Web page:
Nutritionist reveals surprising verdict on eating a Big Mac for breakfast

Health experts have given surprising opinions on choosing a Big Mac as a breakfast option, with one nutritionist saying that the burgers fall within the range of the recommended calorie intake.

The debate comes after McDonald’s this week announced that it’s All-Day Menu will be available around the clock, meaning that Big Macs, Quarter Pounders and Chicken McNuggets are now breakfast options.

Surprisingly, at 520 calories per serving, a Big Mac breakfast falls within the recommended calorie intake for men and is just slightly over the recommended amount for women.

“According to the latest research, we should all be aiming to consume around 15-25 per cent of our energy requirements for breakfast,” Nutrionist Lyndi Cohen from blog The Nude Nutritionist, told Yahoo7.

“For women this works out to be 300-500 calories and 375-625 calories for men.

“Assuming you don’t eat or drink anything else, the Big Mac provides adequate calories for men and only slightly too many for women.”

From today, McDonald’s is serving Big Mac burgers for breakfast and experts are split on the prospect of burgers as the first meal of the day. Source: Getty

But as a regular breakfast item?

While the Big Mac is acceptable as a ‘sometimes’ food, Ms Cohen warns that the burger should not be eaten as a regular breakfast meal.

“If you’re looking for a natural, preservative free option for breakfast, the Big Mac is not a good choice,” Ms Cohen said.

“The major concern with the Big Mac is that it provides almost half the amount of saturated fat we are meant to have each day,”

“Consuming too much saturated fat has been associated with an increased risk of heart disease, which is the leading cause of death in Australia – and the world,” she said.

Another nutritionist says she is horrified by the prospect of the Big Mac as a breakfast meal, let alone occasional treat.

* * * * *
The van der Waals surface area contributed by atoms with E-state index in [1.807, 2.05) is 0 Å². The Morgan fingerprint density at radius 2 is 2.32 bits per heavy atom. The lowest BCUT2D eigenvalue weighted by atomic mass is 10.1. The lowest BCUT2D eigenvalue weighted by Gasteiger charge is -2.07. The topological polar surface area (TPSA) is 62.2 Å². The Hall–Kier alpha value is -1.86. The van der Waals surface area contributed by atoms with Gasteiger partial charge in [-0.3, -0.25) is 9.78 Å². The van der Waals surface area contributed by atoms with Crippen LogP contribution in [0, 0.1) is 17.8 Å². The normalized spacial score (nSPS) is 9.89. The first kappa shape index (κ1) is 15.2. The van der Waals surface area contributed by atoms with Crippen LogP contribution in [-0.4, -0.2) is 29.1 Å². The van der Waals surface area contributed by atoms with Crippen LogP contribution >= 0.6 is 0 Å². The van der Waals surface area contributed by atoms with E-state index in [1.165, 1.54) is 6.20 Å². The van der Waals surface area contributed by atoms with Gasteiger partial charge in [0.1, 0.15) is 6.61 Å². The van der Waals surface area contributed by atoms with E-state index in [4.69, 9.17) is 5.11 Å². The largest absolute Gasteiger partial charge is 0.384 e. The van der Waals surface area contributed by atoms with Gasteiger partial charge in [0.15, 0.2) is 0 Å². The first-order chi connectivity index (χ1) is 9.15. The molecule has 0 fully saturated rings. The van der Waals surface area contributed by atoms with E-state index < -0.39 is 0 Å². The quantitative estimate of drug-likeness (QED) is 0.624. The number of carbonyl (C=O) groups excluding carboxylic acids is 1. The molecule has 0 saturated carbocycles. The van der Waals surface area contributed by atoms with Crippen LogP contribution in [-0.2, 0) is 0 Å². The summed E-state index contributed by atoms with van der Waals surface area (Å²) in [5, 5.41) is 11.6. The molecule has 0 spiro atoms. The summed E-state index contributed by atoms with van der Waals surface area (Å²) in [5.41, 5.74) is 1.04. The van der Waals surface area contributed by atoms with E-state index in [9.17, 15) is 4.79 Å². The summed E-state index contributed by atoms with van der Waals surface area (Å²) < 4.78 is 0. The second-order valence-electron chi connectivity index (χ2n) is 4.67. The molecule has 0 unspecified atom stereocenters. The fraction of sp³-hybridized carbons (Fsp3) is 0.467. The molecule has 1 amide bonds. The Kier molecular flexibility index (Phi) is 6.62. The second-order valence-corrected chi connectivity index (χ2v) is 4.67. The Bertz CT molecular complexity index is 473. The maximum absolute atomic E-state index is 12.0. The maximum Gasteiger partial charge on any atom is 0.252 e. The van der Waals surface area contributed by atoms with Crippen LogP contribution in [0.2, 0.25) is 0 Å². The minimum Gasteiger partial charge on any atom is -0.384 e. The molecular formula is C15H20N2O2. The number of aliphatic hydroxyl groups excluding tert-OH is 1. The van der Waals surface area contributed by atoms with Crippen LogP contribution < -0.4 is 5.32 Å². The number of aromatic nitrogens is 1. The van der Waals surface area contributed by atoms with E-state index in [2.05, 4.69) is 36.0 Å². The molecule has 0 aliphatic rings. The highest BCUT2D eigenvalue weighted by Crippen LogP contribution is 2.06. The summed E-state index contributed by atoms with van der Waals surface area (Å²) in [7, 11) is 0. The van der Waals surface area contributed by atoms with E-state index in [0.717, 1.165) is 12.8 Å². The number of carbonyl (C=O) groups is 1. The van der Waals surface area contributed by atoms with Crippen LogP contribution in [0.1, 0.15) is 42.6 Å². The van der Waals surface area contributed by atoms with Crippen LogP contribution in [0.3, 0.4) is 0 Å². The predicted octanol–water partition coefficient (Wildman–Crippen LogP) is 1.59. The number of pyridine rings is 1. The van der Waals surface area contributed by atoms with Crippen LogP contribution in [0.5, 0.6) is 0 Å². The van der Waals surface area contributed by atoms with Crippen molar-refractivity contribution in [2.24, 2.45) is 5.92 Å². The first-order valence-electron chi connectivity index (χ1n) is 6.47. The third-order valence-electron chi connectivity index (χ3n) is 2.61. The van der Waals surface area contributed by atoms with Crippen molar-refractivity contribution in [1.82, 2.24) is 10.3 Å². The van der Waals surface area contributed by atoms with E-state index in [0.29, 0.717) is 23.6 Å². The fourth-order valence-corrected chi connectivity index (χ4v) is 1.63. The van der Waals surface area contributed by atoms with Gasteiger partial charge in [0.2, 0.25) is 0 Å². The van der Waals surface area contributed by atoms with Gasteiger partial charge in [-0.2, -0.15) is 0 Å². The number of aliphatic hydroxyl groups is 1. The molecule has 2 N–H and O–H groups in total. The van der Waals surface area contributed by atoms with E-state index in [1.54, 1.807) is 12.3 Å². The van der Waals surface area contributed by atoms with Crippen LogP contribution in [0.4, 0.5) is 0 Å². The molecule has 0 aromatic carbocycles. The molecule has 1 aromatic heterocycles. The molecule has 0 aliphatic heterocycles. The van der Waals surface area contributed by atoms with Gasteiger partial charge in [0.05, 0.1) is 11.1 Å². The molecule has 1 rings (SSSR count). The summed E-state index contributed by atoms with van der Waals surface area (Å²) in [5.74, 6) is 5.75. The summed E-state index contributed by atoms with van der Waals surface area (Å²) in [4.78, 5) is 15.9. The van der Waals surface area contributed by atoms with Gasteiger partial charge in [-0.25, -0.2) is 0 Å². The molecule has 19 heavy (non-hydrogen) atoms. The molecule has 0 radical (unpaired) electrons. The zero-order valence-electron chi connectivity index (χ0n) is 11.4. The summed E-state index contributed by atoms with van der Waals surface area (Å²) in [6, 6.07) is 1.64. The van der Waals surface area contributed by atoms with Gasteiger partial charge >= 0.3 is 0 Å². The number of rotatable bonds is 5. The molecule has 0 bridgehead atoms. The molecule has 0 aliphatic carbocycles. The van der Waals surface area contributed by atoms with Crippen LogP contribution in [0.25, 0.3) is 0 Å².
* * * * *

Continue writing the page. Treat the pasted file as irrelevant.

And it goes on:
“If someone ate a Big Mac for breakfast on a regular basis, not even taking into consideration the calorie count, it would severely affect their health as they would not be getting in the required nutrients needed for a good, wholesome breakfast,” Victoria Malouf, Nutritionist at the Nutritional Trainer in Bondi, Sydney said.

The Bacon & Egg McMuffin is marginally healthier than the Big Mac as a breakfast option, according to nutritionists. Source: Supplied

High in sugar and preservatives

“If you just look at some of the ingredients on the ingredient list, the Big Mac bun contains sugar as the third ingredient, with also things such as fermented Acidity Regulator (270), Acidity Regulator (260)), Emulsifier (471) and Preservative (282),” Ms Malouf said.

“It does not contain many wholefood ingredients,”

“It is continually eating foods like this on a regular basis that can cause major health problems and diseases such as fatty, liver, diabetes and heart disease due to all the excess sugar and preservatives that are being consumed,” she said.

However, the experts agree that the Big Mac stacks up poorly against other traditional breakfast items such as muesli or eggs on toast.

“The Big Mac contains 9g of sugar, equivalent to two teaspoons,” Ms Cohen said.

“While this is the same amount of sugar found in a healthy muesli, the Big Mac is also high in saturated fat, total fat and sodium,” she said.

Ms Malouf suggests that a healthier breakfast would be “a home cooked meal of poached eggs, avocado, roast tomato, spinach and mushroom on sourdough bread”.